This communication world of ours is changing at a faster pace than ever before, principally brought about by the emergence of the social world. People can share ideas, philosophies, likes and hates at lightning speed, and most organisations are ill-resourced to be able to match the speed of information dissemination and discussion.
Local councils are not immune from the virus of change, either. Maintaining relevancy to one’s local constituents can be difficult when those constituents change how they prefer to be communicated with. Councils must adapt to maintain relevancy and authority; engagement with the social world is one key strategy many future-thinking councils are adopting to achieve this.
Whether it be a presence on Facebook, a profile on Twitter or space on YouTube, leading councils are actively working with their local communities to build web content of value, online content appreciated by consumers of the council’s services and employees of the council charged with disseminating information as widely and as effectively as possible.
But behind the use of Facebook, or Twitter, or Google Plus, or LinkedIn, or any number of other online communication platforms lies the need to develop a strategy for online engagement. Yes, these new social tools can be just ‘rolled out’ and live-tested; after all, just under half of Australia has a Facebook profile and contribute regularly so it is tempting to think that everyone knows how to behave online. But sensible councils are putting in place frameworks for engagement so that staff across the entire organisation know what is expected of them and how to respond when issues arise. Additionally, these councils are planning their communications outreach so that co-ordinated activity across the entire organisation occurs, whether just one person handles online communication or the entire organisation can engage in the relevant conversations.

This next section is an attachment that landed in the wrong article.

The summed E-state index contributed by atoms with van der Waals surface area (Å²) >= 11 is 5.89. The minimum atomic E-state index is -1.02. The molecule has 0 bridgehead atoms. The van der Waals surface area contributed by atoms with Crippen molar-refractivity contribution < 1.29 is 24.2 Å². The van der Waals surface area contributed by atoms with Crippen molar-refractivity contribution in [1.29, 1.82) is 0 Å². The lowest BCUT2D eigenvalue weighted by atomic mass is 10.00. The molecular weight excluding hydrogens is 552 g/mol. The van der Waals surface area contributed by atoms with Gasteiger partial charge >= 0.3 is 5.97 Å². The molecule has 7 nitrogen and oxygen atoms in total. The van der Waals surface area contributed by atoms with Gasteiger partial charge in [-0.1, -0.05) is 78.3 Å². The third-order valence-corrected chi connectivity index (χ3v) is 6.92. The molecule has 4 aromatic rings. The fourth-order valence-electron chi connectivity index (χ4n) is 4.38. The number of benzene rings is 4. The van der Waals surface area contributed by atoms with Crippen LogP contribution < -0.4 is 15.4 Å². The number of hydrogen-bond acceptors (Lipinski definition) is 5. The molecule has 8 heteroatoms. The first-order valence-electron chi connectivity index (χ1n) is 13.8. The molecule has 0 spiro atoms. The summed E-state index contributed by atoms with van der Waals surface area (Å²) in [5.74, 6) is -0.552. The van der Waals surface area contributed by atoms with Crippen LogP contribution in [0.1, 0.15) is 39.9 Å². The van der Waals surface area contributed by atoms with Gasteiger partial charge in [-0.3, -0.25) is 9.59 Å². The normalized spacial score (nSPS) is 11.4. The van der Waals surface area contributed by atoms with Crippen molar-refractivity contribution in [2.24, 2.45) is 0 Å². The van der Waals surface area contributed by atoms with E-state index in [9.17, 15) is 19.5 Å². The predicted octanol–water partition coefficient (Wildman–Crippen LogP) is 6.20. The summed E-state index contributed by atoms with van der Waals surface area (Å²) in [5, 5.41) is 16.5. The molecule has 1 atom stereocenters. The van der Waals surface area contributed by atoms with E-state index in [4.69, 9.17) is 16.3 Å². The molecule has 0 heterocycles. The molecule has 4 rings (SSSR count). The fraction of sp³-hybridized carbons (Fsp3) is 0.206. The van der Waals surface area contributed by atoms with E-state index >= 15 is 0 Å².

The risks of not embracing this new world
The risks that councils face in not embracing these new communication tools are many, ranging from decreased relevance to their local community through to failure to effectively engage with their stakeholders. Alongside those two risks are others such as decreased employee engagement, decreased reputation amongst the local business and consumer communities, and increased staff turnover as employees vote about their employer’s diminishing reputation with their feet.
Embracing the new communication tools in a sensible, strategic way can bring many benefits:
- Enhanced reputation as a ‘leader’ within the local community;
- Greater ‘Employer of Choice’ opportunities, allowing the council to attract and retain the brightest and best of their community’s young minds;
- Greater reach of its messages;
- Reduced cost of communication;
- An opportunity to put its point of view across when turmoil and conflict arise in the social world;
- Increased relevancy within the community; and
- Greater ability to be able to influence and have a voice within the conversations that take place online about the council and the areas that the council reaches.
It’s no wonder that smart councils are working with communication experts to determine how best to enter into and maintain relevancy within the new online social world.
Will your council enter this new communication world with confidence or with trepidation? Because you will enter it at some stage, make no doubt. It makes sense to plan your entrance into the social world, doesn’t it?